Being the start of a new year, perhaps it is time to make some resolutions as a society. I’ll leave the reader to make up their own resolutions but here are some articles that could focus the collective minds.
One of the greatest untapped sources of new, reliable and fully renewable energy is the sea. A recent report by the Royal Society in their Philosophical Transactions of the Royal Society journal highlights the potential that tidal power could offer, but also the fact that the industry is just starting to develop. It is estimated that tidal power could account for more than 20% of the UK’s energy needs. There are two types of technology that can be utilised: tidal barrages and underwater turbines that generate power as the tidal flow passes through. The latter would capture the kinetic energy as the tide moves water on a huge scale through the generators. Tidal barrages need some significant engineering work and have a high construction cost.
The report highlights some recent deployments of single tidal devices at megawatt scale and shows that real progress has been achieved in a very short period of time. This is why the technology is often referred to as “emerging technology“. This potential growth and harnessing of the tide could benefit society relatively quickly. Generation of power from a reliable and renewable source with zero emissions should be pursued and developed. There are many competing turbine designs that are still being built, developed and tested. These are gradually being scaled up to prove the designs will deliver good returns. There are several trial sites around the country. The Cornwall Wave Hub is one example of a test rig that can be used to try different designs whilst generating power. Other schemes exist in Northern Ireland (Strangford Lough where SeaGen generates 1.2 megawatts, enough power for around 1500 homes) and Scotland. A new scheme in Caithness, by Meygen, could generate 398MW, powered purely by the tide, the equivalent electricity to power 40,000 homes by 2020. This project aims to gradually build up to the large outputs through a research and development phase. The project is still in the planning phase.
With the large scale installation of the offshore wind farms requiring some large structures to be built at sea, adding underwater turbines could be a sensible solution. The wind turbines are getting larger and designing in an underwater component could reduce costs and provide a more reliable electricity supply at the same time. This would need some re-engineering but seams a logical way to recover the large capital costs.
2013 is the year to start to apply and develop these ideas and move the tidal industry on to bigger developments. There will be a boost to jobs in the marine engineering sector and other spins offs that will benefit the economy.
Road Finally Reopens
After the December floods (see last month’s entry South West Cut Off) a road finally opens again. The A361 finally reopened almost a month after the flooding. This area of Somerset is very low lying and there have been moves to pump water off the land. Easier said than done when the rivers are already too full to add more water into, and when the pumps cannot cope with the huge volumes of water. It will take a lot longer, possibly months, to properly drain this area again. News of the re-opened road came from the BBC web site.
Extreme weather events such as this may well become the norm over the next decade. We will need a more resilient approach to our infrastructure.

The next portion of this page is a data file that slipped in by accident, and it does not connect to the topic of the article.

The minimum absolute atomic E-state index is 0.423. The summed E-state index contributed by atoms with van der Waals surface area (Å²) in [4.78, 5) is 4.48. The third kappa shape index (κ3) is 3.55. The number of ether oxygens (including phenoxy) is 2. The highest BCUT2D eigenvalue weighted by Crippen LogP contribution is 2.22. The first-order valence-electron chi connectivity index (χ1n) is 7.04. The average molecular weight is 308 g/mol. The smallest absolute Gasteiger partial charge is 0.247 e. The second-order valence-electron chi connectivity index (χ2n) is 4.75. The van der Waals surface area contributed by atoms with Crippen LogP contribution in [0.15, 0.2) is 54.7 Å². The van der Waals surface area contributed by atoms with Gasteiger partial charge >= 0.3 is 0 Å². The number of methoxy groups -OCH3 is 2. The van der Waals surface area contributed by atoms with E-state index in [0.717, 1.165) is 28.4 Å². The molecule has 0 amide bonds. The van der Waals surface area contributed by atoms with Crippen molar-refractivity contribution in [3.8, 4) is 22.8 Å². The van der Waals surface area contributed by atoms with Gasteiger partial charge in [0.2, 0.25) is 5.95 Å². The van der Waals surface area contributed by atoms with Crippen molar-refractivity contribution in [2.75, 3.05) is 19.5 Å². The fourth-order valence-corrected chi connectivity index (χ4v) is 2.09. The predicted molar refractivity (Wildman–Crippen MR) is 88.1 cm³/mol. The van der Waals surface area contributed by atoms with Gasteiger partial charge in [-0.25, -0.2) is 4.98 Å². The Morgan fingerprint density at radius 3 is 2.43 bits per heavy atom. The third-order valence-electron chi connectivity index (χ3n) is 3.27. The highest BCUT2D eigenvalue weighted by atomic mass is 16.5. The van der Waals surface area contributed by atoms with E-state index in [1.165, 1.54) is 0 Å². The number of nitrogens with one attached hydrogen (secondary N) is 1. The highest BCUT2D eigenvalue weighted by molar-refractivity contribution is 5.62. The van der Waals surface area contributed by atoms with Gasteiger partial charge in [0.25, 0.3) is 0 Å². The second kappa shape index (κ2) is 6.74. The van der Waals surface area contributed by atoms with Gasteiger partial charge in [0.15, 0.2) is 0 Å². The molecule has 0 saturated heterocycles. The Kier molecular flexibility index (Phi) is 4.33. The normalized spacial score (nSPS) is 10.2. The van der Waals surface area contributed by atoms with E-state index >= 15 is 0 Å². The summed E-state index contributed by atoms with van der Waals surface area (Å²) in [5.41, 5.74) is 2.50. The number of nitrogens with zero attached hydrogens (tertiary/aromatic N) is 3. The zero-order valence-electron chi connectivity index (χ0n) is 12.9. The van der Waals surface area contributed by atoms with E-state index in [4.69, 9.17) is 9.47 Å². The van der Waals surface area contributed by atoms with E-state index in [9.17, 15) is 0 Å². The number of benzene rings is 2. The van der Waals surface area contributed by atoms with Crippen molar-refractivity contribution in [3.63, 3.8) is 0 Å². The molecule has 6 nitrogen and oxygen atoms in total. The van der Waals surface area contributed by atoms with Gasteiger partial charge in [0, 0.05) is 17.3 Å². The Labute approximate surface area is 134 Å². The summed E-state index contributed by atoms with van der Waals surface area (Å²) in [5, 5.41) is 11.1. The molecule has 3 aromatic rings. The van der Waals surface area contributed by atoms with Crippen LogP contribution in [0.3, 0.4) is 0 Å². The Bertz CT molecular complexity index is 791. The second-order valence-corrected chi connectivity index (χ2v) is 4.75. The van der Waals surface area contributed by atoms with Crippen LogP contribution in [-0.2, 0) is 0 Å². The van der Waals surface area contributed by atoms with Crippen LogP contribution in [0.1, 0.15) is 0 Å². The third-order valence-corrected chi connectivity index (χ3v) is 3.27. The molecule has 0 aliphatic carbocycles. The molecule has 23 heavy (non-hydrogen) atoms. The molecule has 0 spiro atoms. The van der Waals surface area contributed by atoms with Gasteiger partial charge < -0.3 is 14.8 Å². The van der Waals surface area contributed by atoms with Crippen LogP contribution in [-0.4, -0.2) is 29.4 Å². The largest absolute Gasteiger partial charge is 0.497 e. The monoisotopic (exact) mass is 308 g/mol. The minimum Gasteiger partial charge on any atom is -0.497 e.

“2012 was amongst the top 10 warmest years on record”. Statements such as this seem, to me, to be the norm now. A report from NASA scientists claim the year was the ninth warmest on record since 1880. The National Oceanic and Atmospheric Administration (NOAA) suggest that the average temperature for 2012 was 0.57C above average for the twentieth century. All the 12 years of the 21st Century rank among the 14 warmest over a 133-year period of record keeping. NOAA has produced this infographic about the climate impacts from around the world. Highlights include a hurricane season in the Atlantic ocean with above average activity. This includes hurricane Sandy which hit the US. More extreme typhoons in the Pacific: notably Typhoon Sanba and Bopha. Sanba had wind speeds of 280km/h and affected thousands of people whilst the Bopha typhoon hit the southern Philippine island of Mindanao killing over 1000 people. Russia and Western Australia have seen record high temperatures and droughts respectively. The UK had its second wettest year on record. The wettest year was 2000. Further information can be found on this NOAA link.
The trends are clear: we will now have to live with the planet getting warmer and with all the consequences that will come with a warmer world.
Beijing Air Quality
In mid-January, the pollution in Beijing, China, was particularly bad. There was smog and the air quality is reported to be the worst in the world. A BBC image montage shows some pictures of the city. The air quality is described as a hazard. The US Embassy has previously published its own air quality reports as the Chinese government has not admitted the scale of the pollution. The city has seen much economic growth but the resultant pollution is affecting people’s health when weather conditions don’t blow the smog away. The artist Ai Weiwei, often in trouble with the government, posted a photo of himself in a gas mask. Economic growth has transformed China and there is a point where the question has to be asked: but at what cost?
The west may view the Chinese economy growth percentages with envy but there is another side to this “miracle” of growth. It is not just air pollution, but also water and other pollution.